“I would miss being with my kids if I was open more,” Stephani said, so for now it’s two days a week at The Chop Shop Salon in De Beque.

This might be why it took a while for Michelle to get an appointment. In between her schedule of traveling down from Avon to visit her friend in De Beque — a friend whose hair, done by Stephani, she’s long admired — and Stephani’s, it took a while to make the recent afternoon appointment happen.

“We just got back last night from Cody and Yellowstone,” Michelle explained, “and I decided to stay over a night before going home. Before we left my friend said, I got you an appointment with Stephani.”

Stephani smiled and nodded as she laid small, thin sections of Michelle’s hair on squares of foil, painting them with what will be blonde highlights when they dry. It was a silvery, science fiction look, that full head of foil, and Stephani had Michelle sit under the dryer to help the process along.

“My schedule’s pretty busy today,” Stephani said, “but I have really great clients, so I love doing it.”

She’s been in business in De Beque for five years and she and her husband, a De Beque firefighter, recently bought the building that is home to her salon. On a cloudy autumn afternoon, the salon’s interior is mellow with the play of shadow and light, the chocolate-colored walls cozy and warm and a candle filling the room with sweetness.

If she wasn’t doing Michelle’s highlights, she might be doing a perm or a spray tan, nails or waxing or micro-dermabrasion: “I think people in this field are creative so they like change, they like to be doing new things all the time,” she explained.

But for now, she lifted the dryer and led Michelle into the back room, buttery blonde highlights just a rinse away.

Letting things go

The great thing about not trying to make a mint off of a yard sale is that you can sit in a lawn chair inside the open garage, legs casually crossed and enjoy an autumn morning.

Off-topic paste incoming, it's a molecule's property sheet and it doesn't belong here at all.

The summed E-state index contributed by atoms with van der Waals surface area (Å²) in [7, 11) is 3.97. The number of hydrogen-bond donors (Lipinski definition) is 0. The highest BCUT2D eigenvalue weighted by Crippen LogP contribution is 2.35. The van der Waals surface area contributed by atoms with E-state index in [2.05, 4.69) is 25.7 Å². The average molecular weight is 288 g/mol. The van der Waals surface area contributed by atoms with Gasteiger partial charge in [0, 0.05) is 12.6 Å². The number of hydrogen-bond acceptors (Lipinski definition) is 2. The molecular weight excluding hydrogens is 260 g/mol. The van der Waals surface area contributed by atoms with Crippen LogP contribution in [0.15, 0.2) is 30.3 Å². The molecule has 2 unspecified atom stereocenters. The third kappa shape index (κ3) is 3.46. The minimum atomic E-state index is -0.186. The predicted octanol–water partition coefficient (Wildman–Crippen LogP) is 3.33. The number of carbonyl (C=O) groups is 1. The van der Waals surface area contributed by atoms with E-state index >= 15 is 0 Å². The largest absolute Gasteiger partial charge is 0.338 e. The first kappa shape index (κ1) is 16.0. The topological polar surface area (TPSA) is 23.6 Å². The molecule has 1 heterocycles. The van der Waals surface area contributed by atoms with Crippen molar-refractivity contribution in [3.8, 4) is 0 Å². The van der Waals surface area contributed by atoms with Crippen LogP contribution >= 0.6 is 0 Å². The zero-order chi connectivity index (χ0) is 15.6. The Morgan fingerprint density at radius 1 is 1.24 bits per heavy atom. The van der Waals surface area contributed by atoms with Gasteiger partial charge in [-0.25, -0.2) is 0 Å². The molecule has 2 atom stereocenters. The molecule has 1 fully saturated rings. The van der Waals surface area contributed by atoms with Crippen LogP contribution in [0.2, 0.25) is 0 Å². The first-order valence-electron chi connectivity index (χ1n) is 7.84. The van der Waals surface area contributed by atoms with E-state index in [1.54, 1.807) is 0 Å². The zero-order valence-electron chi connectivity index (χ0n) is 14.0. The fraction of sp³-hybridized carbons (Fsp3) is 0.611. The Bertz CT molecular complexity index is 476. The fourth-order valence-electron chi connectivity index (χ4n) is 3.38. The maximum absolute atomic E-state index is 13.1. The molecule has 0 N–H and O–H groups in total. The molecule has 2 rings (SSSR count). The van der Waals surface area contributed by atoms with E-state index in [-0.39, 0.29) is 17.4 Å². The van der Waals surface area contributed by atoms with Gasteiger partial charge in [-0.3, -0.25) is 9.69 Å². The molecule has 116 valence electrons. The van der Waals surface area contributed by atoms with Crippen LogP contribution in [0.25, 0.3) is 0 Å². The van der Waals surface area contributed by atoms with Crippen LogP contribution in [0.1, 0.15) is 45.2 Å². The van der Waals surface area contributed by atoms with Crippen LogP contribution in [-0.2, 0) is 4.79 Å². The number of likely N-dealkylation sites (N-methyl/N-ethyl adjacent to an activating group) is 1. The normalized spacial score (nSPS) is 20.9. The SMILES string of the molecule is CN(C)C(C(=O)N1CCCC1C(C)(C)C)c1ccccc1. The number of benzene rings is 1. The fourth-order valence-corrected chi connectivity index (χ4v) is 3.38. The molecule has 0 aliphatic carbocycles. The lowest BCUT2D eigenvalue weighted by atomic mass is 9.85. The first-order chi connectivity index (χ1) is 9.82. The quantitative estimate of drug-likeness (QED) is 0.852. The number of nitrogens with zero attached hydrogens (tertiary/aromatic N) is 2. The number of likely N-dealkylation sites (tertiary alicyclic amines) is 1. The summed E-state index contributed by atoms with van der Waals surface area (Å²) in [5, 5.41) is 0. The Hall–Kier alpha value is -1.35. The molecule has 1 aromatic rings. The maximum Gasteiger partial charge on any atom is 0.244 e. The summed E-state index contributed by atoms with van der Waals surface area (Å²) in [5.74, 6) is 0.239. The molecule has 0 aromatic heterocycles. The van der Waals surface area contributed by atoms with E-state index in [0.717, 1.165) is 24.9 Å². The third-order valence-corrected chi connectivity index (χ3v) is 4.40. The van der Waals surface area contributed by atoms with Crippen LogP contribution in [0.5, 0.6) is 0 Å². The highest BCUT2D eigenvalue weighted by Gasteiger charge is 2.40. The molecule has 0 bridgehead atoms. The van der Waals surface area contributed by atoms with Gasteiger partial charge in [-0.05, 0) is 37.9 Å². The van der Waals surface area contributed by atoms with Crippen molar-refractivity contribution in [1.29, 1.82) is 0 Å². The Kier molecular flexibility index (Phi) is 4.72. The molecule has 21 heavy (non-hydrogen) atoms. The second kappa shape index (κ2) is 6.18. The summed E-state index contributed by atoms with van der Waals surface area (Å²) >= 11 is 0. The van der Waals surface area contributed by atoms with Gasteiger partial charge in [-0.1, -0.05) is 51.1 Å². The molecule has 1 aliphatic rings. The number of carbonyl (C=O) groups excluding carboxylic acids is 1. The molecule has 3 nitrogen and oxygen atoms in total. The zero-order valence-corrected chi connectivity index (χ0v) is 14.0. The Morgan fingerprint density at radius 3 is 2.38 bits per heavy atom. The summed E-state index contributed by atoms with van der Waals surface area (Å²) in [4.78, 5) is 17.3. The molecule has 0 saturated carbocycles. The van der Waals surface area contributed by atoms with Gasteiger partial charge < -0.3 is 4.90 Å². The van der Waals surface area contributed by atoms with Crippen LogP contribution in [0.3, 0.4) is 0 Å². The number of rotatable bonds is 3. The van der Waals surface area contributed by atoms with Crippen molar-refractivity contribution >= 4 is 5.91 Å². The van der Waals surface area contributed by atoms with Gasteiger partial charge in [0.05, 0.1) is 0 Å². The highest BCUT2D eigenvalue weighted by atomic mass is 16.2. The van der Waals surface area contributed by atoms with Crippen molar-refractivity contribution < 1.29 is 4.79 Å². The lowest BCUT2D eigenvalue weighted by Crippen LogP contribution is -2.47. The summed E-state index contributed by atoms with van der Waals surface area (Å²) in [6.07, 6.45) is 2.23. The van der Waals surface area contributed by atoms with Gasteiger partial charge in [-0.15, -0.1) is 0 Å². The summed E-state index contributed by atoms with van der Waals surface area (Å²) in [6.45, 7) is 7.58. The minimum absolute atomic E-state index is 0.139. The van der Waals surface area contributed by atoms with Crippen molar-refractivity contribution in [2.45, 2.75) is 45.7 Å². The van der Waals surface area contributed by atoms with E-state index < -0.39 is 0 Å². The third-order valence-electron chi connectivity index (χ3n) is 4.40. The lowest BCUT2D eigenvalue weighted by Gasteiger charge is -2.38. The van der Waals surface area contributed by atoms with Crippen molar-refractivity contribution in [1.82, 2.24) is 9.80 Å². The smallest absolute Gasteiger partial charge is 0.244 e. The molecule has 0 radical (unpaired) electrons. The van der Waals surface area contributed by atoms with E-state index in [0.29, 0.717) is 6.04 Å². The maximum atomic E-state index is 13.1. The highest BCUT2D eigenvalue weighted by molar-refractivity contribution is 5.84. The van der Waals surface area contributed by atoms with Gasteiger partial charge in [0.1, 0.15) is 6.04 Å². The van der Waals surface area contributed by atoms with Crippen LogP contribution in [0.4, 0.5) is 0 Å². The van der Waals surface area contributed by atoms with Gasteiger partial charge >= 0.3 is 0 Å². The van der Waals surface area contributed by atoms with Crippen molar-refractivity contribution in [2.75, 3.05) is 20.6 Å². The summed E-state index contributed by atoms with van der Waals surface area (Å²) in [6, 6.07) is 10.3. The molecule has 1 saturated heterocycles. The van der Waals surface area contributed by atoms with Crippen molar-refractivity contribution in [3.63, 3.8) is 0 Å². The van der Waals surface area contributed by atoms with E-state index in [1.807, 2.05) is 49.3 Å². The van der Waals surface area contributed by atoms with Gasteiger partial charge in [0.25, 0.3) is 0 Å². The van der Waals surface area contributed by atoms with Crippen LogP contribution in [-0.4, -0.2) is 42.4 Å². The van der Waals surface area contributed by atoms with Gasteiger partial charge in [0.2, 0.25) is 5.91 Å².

“The thing I like about this is getting to meet people,” Donna explained, as a steady stream of people perused the books and DVDs, the clothes, the dishes, the stuffed animals, the games.

A mom approached with a stack of paperback children’s books and three DVDs and offered $5.

“Good enough!” Donna said.

Meanwhile, “how much for the half-can of spray paint?” a man asked, giving it a shake.

Ten cents, it turned out. Bob put the dime in a cash box on the small table behind which he and Donna sat.

“Getting set up can be a hassle,” Donna said, “but once you are, you can just enjoy the day and talk to people.”

They’d meant to have the yard sale last week, but the weather didn’t cooperate, so they waited to sell items mostly as a favor to their daughter.

They had their own massive yard sale several years ago when they downsized, moving from a larger home several blocks over. Because Donna’s mom had lived with them for years, they had not only their own accumulation of things, but hers as well.

It can be cathartic, letting things go.

But then, they enjoy a good yard sale themselves and go out almost weekly in summer. The best day for them, Bob said, is actually Thursday; Saturdays, despite popular assumption, aren’t that great yard sale-wise.

They split the difference and had it on a Friday, posting signs on Patterson Road pointing the direction to their Grand Junction home. The rain had stopped, the sun was shining and a couple stopped to consider a small red raincoat for a dog — 50 cents.